Export 5.1 MKV to 5.1 FLAC

HI there:

I will try not to bore you, but just the briefest background here: I am ripping all of my 5.1 audio discs (DVD and Blu-Ray) for importing into my Plex media server. MakeMKV does a nice job on the rip, and I can play those just fine in 5.1 in Plex. But, I lose the ability see and skip tracks, etc. I decided that I had to edit the files to individual tracks, and I do everything in FLAC. I was beating my head against the wall for a bit, using a combo of MakeMKV, VLC, and Audacity. Then, the lightbulb moment: ffmpeg plugin for Mac/Audacity! I can now natively import the MKV file, and see all six track (the 5 and the .1). Now to export to 5.1 FLAC.

After my first failed attempt, I realized I had to change the export options to Use Advanced Mixing Options. When exporting, I get the attached screenshot. Yes!! I exported the file to my desktop (just testing at this point), and it plays fine through my stereo speakers. I then move it into the Plex server, and go to my home theater. Oh no! I’m not getting output from my surround speakers. Thus, my ask for help here.

Other than the Advanced Mixing Options, I didn’t see anything else to change. Any advice anyone can give me? Anyone done this before?

MacOS 12.3.1; Audacity 3.1.3

Screen Shot 2022-05-23 at 2.03.43 PM.jpg

You can open the 5.1 channel FLAC in Audacity to see if all the channels exist in the FLAC.

Does Plex play surround from your computer’s soundcard or are you sending it to your home theater via S/PDIF or HDMI. If you are sending it to your home-theater receiver, I believe it’s up to the receiver to decode it and they don’t all support FLAC.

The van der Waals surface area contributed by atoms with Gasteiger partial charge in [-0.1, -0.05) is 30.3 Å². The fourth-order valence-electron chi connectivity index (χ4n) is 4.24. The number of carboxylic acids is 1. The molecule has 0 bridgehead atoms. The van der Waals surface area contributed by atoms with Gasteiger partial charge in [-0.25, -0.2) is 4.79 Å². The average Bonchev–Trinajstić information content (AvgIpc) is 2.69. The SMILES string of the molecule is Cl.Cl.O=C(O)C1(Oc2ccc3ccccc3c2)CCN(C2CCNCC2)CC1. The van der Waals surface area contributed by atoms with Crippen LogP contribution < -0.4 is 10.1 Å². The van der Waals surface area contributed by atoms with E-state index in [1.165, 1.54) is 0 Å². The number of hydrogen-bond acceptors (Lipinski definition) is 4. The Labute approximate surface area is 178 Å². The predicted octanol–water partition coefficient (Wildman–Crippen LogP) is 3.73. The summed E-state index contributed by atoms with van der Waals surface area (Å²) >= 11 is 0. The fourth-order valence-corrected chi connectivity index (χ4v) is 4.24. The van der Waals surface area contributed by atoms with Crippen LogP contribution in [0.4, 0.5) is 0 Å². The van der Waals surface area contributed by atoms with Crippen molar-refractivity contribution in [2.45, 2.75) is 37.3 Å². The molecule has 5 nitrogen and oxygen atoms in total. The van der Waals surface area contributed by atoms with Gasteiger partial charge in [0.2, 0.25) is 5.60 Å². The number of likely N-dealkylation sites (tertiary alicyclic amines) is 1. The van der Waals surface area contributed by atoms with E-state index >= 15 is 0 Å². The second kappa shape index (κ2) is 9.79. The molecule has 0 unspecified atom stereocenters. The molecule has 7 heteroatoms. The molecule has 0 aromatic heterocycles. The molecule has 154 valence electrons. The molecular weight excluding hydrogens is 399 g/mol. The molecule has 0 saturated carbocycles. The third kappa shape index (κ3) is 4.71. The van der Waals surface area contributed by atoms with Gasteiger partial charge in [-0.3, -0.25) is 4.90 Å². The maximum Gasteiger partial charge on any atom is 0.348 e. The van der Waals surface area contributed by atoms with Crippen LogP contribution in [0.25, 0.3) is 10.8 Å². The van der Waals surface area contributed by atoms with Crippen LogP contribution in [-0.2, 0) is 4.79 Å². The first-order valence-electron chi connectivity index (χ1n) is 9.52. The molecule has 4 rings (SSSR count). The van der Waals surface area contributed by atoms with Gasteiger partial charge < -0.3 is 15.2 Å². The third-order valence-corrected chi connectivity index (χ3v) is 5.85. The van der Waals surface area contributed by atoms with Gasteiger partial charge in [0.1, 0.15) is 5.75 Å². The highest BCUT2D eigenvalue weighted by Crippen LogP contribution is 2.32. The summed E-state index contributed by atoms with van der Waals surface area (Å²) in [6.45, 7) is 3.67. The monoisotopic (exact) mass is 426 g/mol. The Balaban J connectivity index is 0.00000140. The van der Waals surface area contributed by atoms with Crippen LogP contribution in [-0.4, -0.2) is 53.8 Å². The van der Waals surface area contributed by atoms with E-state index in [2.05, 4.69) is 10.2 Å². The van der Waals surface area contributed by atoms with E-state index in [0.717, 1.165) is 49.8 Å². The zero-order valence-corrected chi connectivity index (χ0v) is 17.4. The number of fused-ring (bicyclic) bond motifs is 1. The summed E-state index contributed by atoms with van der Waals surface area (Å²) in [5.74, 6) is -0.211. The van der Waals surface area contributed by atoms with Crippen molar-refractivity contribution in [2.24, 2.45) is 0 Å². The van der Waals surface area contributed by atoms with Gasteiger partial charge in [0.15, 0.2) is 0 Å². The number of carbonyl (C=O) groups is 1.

I’ve only played-around with MKV a couple of times but I think MKV is has a way of saving or creating chapters. Or, there should be a way to split it into separate files. (I don’t think you can keep the menus.)

There are also rippers that can crack the copy protection and copy the DVD or Blu-Ray to your hard drive in the original format where you can play it directly or burn a disc without the copy protection. But, software that cracks copy protection is illegal and I don’t know of a free Blu-Ray ripper. Also, VLC doesn’t support Blu-Ray (at least not completely) so you’d need something like WinDVD or PowerDVD to play Blu-Ray files.

Hi DVDoug:

I like that idea of opening the FLAC in Audacity; maybe this is a clue…The file doesn’t “open” per se; it imports. I do see all six tracks after import, but there is some conversion that’s going on, apparently. I know that a flat FLAC file can handle up to 8 channels (7.1, I guess…).

A riddle, wrapped in an enigma.

Thanks, man. I think this is a valuable clue…

Ah ha! I figured it out. Again, you (inadvertently) pointed me in the right direction…

Plex media server will let you play a song, before it’s done analyzing it. So, it hadn’t processed all of the channels when I first went to listen. (Actually, I guess it’s still processing, because I now have all the channels except for the center. Fingers crossed).

Thanks again for sounding off. It really did turn on that lightbulb for me!